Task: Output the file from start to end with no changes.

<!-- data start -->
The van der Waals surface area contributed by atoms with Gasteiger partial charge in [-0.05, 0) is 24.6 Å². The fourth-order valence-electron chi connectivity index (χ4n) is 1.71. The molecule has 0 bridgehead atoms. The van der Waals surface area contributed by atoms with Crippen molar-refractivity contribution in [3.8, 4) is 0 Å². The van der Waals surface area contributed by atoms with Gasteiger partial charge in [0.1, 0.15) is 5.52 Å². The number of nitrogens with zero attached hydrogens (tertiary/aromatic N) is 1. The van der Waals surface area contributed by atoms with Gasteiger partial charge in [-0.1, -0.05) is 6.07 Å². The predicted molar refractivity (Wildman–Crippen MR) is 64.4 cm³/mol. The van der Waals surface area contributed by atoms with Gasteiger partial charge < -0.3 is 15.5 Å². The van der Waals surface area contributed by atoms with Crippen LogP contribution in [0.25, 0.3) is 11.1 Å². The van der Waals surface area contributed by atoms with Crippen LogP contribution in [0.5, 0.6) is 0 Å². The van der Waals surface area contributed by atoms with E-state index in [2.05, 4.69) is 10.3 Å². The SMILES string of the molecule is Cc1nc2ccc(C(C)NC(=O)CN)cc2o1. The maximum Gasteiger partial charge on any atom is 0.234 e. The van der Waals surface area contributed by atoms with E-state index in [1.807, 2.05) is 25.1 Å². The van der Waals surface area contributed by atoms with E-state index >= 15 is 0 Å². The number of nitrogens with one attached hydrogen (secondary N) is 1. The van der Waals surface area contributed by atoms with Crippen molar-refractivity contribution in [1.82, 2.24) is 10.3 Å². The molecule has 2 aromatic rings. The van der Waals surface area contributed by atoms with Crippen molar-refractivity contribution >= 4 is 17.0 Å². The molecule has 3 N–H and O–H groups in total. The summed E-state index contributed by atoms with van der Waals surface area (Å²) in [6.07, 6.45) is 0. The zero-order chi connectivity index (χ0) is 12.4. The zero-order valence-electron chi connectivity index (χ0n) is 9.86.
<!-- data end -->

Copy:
The van der Waals surface area contributed by atoms with Gasteiger partial charge in [-0.05, 0) is 24.6 Å². The fourth-order valence-electron chi connectivity index (χ4n) is 1.71. The molecule has 0 bridgehead atoms. The van der Waals surface area contributed by atoms with Crippen molar-refractivity contribution in [3.8, 4) is 0 Å². The van der Waals surface area contributed by atoms with Gasteiger partial charge in [0.1, 0.15) is 5.52 Å². The number of nitrogens with zero attached hydrogens (tertiary/aromatic N) is 1. The van der Waals surface area contributed by atoms with Gasteiger partial charge in [-0.1, -0.05) is 6.07 Å². The predicted molar refractivity (Wildman–Crippen MR) is 64.4 cm³/mol. The van der Waals surface area contributed by atoms with Gasteiger partial charge < -0.3 is 15.5 Å². The van der Waals surface area contributed by atoms with Crippen LogP contribution in [0.25, 0.3) is 11.1 Å². The van der Waals surface area contributed by atoms with Crippen LogP contribution in [0.5, 0.6) is 0 Å². The van der Waals surface area contributed by atoms with E-state index in [2.05, 4.69) is 10.3 Å². The SMILES string of the molecule is Cc1nc2ccc(C(C)NC(=O)CN)cc2o1. The maximum Gasteiger partial charge on any atom is 0.234 e. The van der Waals surface area contributed by atoms with E-state index in [1.807, 2.05) is 25.1 Å². The van der Waals surface area contributed by atoms with E-state index >= 15 is 0 Å². The number of nitrogens with one attached hydrogen (secondary N) is 1. The van der Waals surface area contributed by atoms with Crippen molar-refractivity contribution in [1.82, 2.24) is 10.3 Å². The molecule has 2 aromatic rings. The van der Waals surface area contributed by atoms with Crippen molar-refractivity contribution >= 4 is 17.0 Å². The molecule has 3 N–H and O–H groups in total. The summed E-state index contributed by atoms with van der Waals surface area (Å²) in [6.07, 6.45) is 0. The zero-order chi connectivity index (χ0) is 12.4. The zero-order valence-electron chi connectivity index (χ0n) is 9.86.